Great stuff John. Really well done poem. I grew up in the desert and live in a coastal desert here. I kind of giggle at the silliness of lack of water here. Duh, we live in a desert.

But where you live a drought can be catastrophic. I wish you well and pray for rain for you.

It is scary when drought hits after the grasses have grown high and turned into tinder. So I also pray no fires.

Sakina Nasir from Kuwait on December 12, 2016:

A very beautiful and well written poem Jodah! Keep up the good work. ☺ I have experienced both scorching summers and chilly winters here in Kuwait. Right now, it is unbearably cold here...

Bill Holland from Olympia, WA on December 12, 2016:

Meanwhile, in our neck of the woods, we are having record wet. I'll try to steer some towards you, John!

John Hansen (author) from Queensland Australia on December 12, 2016:

Thanks for that Buildreps. It is probably as a result of La Nina, though I haven't heard it mentioned recently by the Bureau of Meteorology here. Australia has had a seven-year weather cycle turnaround until recently when we seem to have a two-year drought followed by flooding rainfall conditions. You are also right that we should be listening to the Aboriginals for wisdom.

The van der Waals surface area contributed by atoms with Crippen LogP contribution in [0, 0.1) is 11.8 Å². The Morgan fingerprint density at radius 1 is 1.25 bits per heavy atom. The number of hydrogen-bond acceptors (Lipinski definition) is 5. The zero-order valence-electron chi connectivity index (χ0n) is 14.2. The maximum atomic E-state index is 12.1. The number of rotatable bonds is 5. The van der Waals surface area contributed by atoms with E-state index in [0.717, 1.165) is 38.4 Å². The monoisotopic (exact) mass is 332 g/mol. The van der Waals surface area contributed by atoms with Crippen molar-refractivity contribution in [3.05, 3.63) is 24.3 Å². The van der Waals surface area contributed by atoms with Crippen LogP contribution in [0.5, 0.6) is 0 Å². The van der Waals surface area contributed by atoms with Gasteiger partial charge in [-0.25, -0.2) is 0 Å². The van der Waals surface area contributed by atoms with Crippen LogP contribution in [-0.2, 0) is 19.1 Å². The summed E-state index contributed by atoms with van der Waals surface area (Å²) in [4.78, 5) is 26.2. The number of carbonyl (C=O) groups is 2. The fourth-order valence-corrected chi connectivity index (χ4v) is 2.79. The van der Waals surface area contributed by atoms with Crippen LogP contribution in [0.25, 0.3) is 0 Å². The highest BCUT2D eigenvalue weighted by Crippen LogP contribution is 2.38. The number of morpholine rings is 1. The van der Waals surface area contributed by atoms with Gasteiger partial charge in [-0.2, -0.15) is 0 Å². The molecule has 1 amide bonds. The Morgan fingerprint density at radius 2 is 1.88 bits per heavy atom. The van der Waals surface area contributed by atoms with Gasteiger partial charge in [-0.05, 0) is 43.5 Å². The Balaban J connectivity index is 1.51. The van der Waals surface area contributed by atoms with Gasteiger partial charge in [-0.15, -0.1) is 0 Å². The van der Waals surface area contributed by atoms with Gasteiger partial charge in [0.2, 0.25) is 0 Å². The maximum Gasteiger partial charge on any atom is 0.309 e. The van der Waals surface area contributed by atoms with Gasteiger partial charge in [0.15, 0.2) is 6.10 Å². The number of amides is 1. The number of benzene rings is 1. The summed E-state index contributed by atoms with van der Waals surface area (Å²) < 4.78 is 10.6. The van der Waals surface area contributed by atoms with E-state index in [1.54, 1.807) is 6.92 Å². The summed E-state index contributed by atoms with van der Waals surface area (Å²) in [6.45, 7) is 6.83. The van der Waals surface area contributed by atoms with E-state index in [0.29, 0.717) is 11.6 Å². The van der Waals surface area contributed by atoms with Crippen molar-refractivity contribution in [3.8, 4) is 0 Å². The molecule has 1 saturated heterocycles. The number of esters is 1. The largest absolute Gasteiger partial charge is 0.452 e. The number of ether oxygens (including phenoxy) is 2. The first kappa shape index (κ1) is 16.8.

Buildreps from Europe on December 12, 2016:

I hope things will get better soon, John.

It has probably to do with the PDO cycles. La Nina (cold Gulf stream) has become more active in the Pacific. Many people tend to think when it becomes colder it would become wetter. But because Australia lies partially in the tropics vaporization of the last bits of water are transported by warm air towards the Pacific where this Cold Gulfstream runs. It is so to speak a by product of the second Law of Thermodynamics. The South West of the US and Mexico are facing similar problems.